Coal Reburning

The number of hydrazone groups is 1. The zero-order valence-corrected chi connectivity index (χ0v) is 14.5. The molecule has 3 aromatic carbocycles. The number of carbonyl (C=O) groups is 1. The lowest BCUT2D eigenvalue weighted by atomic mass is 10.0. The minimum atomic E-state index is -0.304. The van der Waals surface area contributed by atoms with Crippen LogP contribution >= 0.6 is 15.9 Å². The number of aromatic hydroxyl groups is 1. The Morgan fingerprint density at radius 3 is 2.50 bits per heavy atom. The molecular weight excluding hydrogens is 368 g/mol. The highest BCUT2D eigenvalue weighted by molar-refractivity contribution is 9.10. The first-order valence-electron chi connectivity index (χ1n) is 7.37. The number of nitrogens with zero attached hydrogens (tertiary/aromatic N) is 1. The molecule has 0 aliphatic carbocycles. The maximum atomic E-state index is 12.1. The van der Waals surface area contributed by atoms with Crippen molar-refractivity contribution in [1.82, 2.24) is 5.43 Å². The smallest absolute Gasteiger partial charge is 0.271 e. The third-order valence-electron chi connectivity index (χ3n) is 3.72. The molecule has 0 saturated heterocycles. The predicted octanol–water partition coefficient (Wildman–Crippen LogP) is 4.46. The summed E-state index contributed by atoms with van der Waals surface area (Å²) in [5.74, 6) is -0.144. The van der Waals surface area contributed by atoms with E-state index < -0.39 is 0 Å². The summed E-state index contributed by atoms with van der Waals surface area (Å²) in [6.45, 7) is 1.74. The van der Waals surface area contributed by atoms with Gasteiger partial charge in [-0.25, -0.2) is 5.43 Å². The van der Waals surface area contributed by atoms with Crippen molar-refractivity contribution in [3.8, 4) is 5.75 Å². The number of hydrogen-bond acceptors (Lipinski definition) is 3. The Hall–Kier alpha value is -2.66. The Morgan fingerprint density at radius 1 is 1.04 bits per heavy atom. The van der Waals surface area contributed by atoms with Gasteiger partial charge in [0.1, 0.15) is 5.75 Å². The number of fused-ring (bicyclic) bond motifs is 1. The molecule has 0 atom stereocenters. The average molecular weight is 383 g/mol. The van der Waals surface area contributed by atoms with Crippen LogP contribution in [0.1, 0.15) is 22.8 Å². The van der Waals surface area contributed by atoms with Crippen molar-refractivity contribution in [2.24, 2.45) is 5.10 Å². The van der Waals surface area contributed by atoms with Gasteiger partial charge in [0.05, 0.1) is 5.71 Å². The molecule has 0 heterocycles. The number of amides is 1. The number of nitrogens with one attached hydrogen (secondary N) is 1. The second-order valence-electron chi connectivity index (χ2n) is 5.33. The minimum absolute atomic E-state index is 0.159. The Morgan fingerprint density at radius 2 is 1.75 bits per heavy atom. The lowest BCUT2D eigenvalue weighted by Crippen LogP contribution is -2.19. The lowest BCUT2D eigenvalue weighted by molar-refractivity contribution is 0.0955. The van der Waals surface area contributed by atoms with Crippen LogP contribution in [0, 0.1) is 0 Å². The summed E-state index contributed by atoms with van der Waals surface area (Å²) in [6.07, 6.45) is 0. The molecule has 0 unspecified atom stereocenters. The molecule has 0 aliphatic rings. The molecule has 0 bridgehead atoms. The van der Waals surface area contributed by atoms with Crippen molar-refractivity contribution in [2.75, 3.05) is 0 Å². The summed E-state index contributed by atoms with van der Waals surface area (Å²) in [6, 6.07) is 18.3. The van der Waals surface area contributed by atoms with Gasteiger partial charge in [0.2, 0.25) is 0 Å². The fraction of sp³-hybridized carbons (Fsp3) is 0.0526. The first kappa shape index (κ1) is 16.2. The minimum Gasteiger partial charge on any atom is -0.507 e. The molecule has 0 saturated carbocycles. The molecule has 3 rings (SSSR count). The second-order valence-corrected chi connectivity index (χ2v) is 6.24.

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<ul><li> 1. DOE/PC89659-TIU.S. Department of EnergyTHE COAL REBURNING FORCYCLONE BOILER NOX CONTROLDEMONSTRATION PROJECTA DOE ASSESSMENT Prepared by: The Office of Clean Coal technologyPittsburgh Energy Technology Center Pittsburgh, PA 15236September 1995</li></ul><p> 2. EXECUTIVE SUMMARYThis document serves as a U.S. Department of Energy post-project assessment of a project in the CleanCoal Technology Round 2, "Demonstration of Coal Reburning for Cyclone Boiler NOx Control." Inearly 1990, The Babcock &amp; Wilcox (B&amp;W) Company entered into an agreement to conduct the study,with Wisconsin Power &amp; Light (WP&amp;L) as the host and co-sponsor. The plant scale demonstration wasconducted from February 1992 to December 1992.This project was undertaken to evaluate the technical, operational, and economic feasibility of using coalreburning for cyclone boiler NOx emissions control in electric power plant service. Cyclone boilers usecylindrical burners in which the bulk of the coarsely crushed coal particles are captured and burned in alayer of molten slag. The mineral matter melts, exits the furnace from the tap at the cyclone throat, andis dropped into a water-filled slag tank. Cyclone boilers inherently produce high levels of NOxemissions because of the high intensity of combustion.The performance objectives of this project were as follows:1. To provide a technically and economically feasible means for cyclone boilers to achieve 50% orgreater NOx reduction at full load, using the existing boiler fuel (coal) for reburning.2. To achieve this NOx reduction goal with no substantial adverse impact on other boiler emissions.3. To provide a system that maintains boiler reliability, operability, and steam production performanceafter retrofit.All three goals were met or exceeded in the demonstration project, which was conducted at WP&amp;LsNelson Dewey Station (Cassville, WI), Unit 2 (rated at 110 MW.). NOx emissions reductions of 50 -55% were achieved on a commercial scale at full load, burning both bituminous and subbituminouscoals. No significant adverse effects on boiler operation or other emissions were experienced. WP&amp;Lhas accepted the coal reburning system and continues to run it on a routine basis. The demonstrationproject produced valuable data for future design improvements.Reburning with gas, oil, or coal is the only available combustion control technology applicable tocyclone boilers, which currently provide about 8% of U.S. coal-fired generating capacity. Of thesereburning options, coal reburning generally offers the most favorable economics because the lower priceof coal relative to the other fuels more than offsets the higher capital cost for coal reburning. Moredetailed analysis would be required for specific situations, taking into account the availability of naturalgas and the cost of constructing a pipeline to bring it to the power plant if needed.Since utilities plan to operate these cyclone boilers for at least an additional 10 to 20 years, theachievement of these performance objectives represents a significant advance in utilizing coal in anenvironmentally acceptable way. 3. TABLE OF CONTENTSI.Introduction ................................................................................................................................. 4II. Technical and Environmental Assessment ................................................................................ 6 A. Promise of the Technology ............................................................................................... 6 B. Process Description ........................................................................................................... 7 Cyclone Boilers .......................................................................................................... 7 Fundamentals of Reburning ...................................................................................... 8 Coal Reburning in Cyclone Boilers ........................................................................... 9 C. Project Objectives/Results ............................................................................................... 10 D. Environmental Performance ........................................................................................... 11 E. Post Demonstration Achievements ................................................................................. 13III. Operating Capabilities Demonstrated ..................................................................................... 14 A. Size of Unit Demonstrated ............................................................................................. 14 Host Site ................................................................................................................. . 14 Background Studies ................................................................................................. 14 B. Performance Level Demonstrated .................................................................................. 15 Overall Accomplishments ........................................................................................ 15 NOx Emissions Reduction ....................................................................................... 16 C. Major Operating Variables Studied ................................................................................ 17 Effect of Flue Gas Recirculation .............................................................................. 17 Effect of Stoichiometric Ratio ................................................................................. 17 D. Boiler Impacts ................................................................................................................. 18Effect on Boiler Capacity ......................................................................................... 18Effect on Boiler Efficiency .................................................................................... . 18Effect on Furnace Exit Gas Temperature ................................................................. 19Effect on Tube Wall Slagging and Fouling ............................................................. 19 E. Commercialization of the Technology ............................................................................ 20 Modeling Capabilities .............................................................................................. 20 Application to Future Projects ................................................................................. 21IV. Market Analysis ......................................................................................................................... 23A. Potential Markets ............................................................................................................ 23B. Economic Assessment for Utility Boiler Applications ...................................................23 Coal Reburning Costs .............................................................................................. 23 Comparison with Gas Reburning ............................................................................. 24 Alternative NOx Control Technologies ................................................................... 25V.Conclusions ........................................................... ................................................................... 27 4. TABLESTable I --- Coal Properties of Bituminous and Subbituminous CoalTable 2 --- NOx Emissions Reductions Achieved by Coal Reburning with Bituminous and Subbituminous CoalTable 3 --- Unburned Carbon Losses - Reduction in Boiler Efficiency FIGURESFigure I --- Reburn System General Arrangement with Process FlowsFigure 2 --- Schematic of Coal Reburning ProcessFigure 3 --- Cyclone FurnaceFigure 4 --- NOx Emissions vs Reburn Zone Stoichiometry - Plant Scale Results 5. I.IntroductionThe goal of the U.S. Department of Energy (DOE) Clean Coal Technology (CCT) program is tofurnish the energy marketplace with a number of advanced, more efficient, and environmentallyresponsive coal utilization technologies through demonstration projects. These projects seek to establishthe commercial feasibility of the most promising advanced coal technologies that have developedbeyond the proof-of-concept stage.This document serves as a DOE post-project assessment of a project in CCT Round 2, "Demonstrationof Coal Reburning for Cyclone Boiler NOx Control. In early 1990, The Babcock &amp; Wilcox (B&amp;W)Company entered into a cooperative agreement to conduct the study. Wisconsin Power &amp; Light(WP&amp;L) was the site host and co-sponsor. Other cofunders were the Electric Power Research Institute(EPRI), and the state of Illinois. Acurex and Sargent &amp; Lundy functioned as the testing and architectengineer subcontractors, respectively. Additionally, there were a number of utility cosponsors. Thedemonstration- was started up in February 1992 and completed in December 1992. The independentevaluation contained herein is based primarily on information from the Final Project Report prepared byB&amp;W, dated February 1994 [1], and other references as cited.Cyclone furnaces use cylindrical burners in which the bulk of the coarsely crushed coal particles arecaptured and burned in a layer of molten slag. The mineral matter melts, exits the furnace from the tap atthe cyclone throat, and is dropped into a water-filled slag tank. Because of intense combustion, cycloneboilers produce high levels of NOx emissions.An earlier feasibility study conducted by B&amp;W [2] had determined that coal reburning technology couldpotentially be applied to a majority of the more than 100 cyclone boilers in the United States, with apotential of achieving NOx emission reductions of 50 to 70%. The purpose of this project was todemonstrate coal reburning for cyclone boilers on a commercial scale.The host site chosen for this CCT demonstration project was WP&amp;Ls Nelson Dewey Station, Unit 2,located in Cassville, WI. The unit is a drum-type radiant boiler equipped with three B&amp;W cycloneburners. At 110 MW, rated capacity, this unit is large enough to demonstrate commercial scale operationwhile minimizing the cost of the test program. Two types of coal were tested, a bituminous coal and asubbituminous coal, with long-term testing being done when firing the bituminous coal.The project was carried out by both B&amp;W and Acurex, an independent testing organization. As part ofthe project, B&amp;Ws Small Boiler Simulator (SBS) pilot facility was used to simulate the operation ofNelson Dewey Unit 2. Data obtained in the SBS were used to develop mathematical models, which ingeneral proved accurate in predicting the full-scale combustion and heat transfer performance of coalreburning. 6. 2The reburning process employs multiple combustion zones: the primary combustion zone, the reburnzone, and the burnout zone. The reburn and burnout zones operate under conditions appropriate toachieving maximum overall reduction of NOX to molecular nitrogen.The performance objectives of this project were as follows:1. To provide a technically and economically feasible means for cyclone boilers to achieve 50%or greater NOx emissions reduction at full load, using the existing boiler fuel (coal) withoutsupplemental fuels (oil or gas).2. To achieve this NOx emissions reduction goal with no serious impact on other boiler emissions(i.e., gaseous species such as CO, N2O, SO3, total unburned hydrocarbon combustibles/organicsor particulates) or on carbon carryover.3. To provide a system that maintains boiler reliability, operability and steam productionperformance after retrofit. 7. 3II.Technical and Environmental AssessmentA. Promise of the TechnologyThis project was undertaken to evaluate the technical, operational, and economic feasibility of usingcoal reburning for cyclone boiler NOx, emissions control in electric power plant service. It consisted ofa commercial scale demonstration of the technology, which was supported by two previous B&amp;Wprojects:1) An engineering feasibility study sponsored by the Electric Power Research Institute (EPRI) [21analyzed the population of cyclone boilers to determine candidates for coal reburning. A majorcriterion was to ensure that sufficient residence time existed in the reburn zone for NOX reductionto take place. On this basis, it was determined that the technology could potentially be applied to amajority of the cyclone boilers in the U.S., with NOX emission reductions of.50 to 70%. Thisconclusion was based on the assumption that no site specific factors other than residence timeexisted which would preclude installation of a coal reburning system.2) A pilot scale evaluation of reburn technology was performed under joint sponsorship of EPRIand the Gas Research Institute (GRI) [3]. This work evaluated the use of natural gas, oil, and coalas reburn fuels. All three fuels were found to perform well in achieving NOX, reductions withoutdeleterious effects on combustion efficiency.Reburning with oil and gas can be used effectively for reducing NOX emissions from cyclone boilers-,however, research has shown that coal is also suitable, with no detrimental effects on boilerperformance. Thus, boilers using reburning for NOX control can maintain 100% coal usage instead ofswitching to more expensive oil or gas and adding the requisite transportation, handling, and storageequipment. The fuel based cost savings for coal are somewhat offset by the necessity to Install newpulverizer capacity to produce fine coal for the reburning burners, since the coarse coal fired in theprimary combustion zone is not suitable as a reburn fuel. 8. 4B. - Process DescriptionCyclone BoilersAs illustrated in Figure 1, a cyclone furnace contains one or more cyclone burners, each connected toa horizontal water-cooled cylinder, which is commonly referred to as the cyclone barrel. Air and crushedcoal are introduced through the cyclone burner into the cyclone barrel. Injecting the air tangentiallycreates a swirling motion which throws the larger coal particles against the barrel walls, where they arecaptured and burned in the molten slag layer which forms there. The smaller coal particles are burned insuspension. The flue gases and fly ash leave the cyclone and enter the main furnace chamber. Themineral matter melts, exits the cyclone furnace from the tap at the cyclone throat, and is dropped into awater-filled slag tank.The cyclone furnace design has proved effective in accommodating a range of low-grade coals. The highintensity combustion, however, also promotes thermal NOX production as well as conversion of fuelnitrogen to NOX. Effective NOX control for cyclone boilers is complicated because changes to reducingconditions in the high temperature turbulent mixing zone to suppress NOX may very likely degrade theperformance of the slag tap or create materials problems. Staged combustion within the cyclone barrel(which would be analogous to low-NOx combustion modifications sy...</p>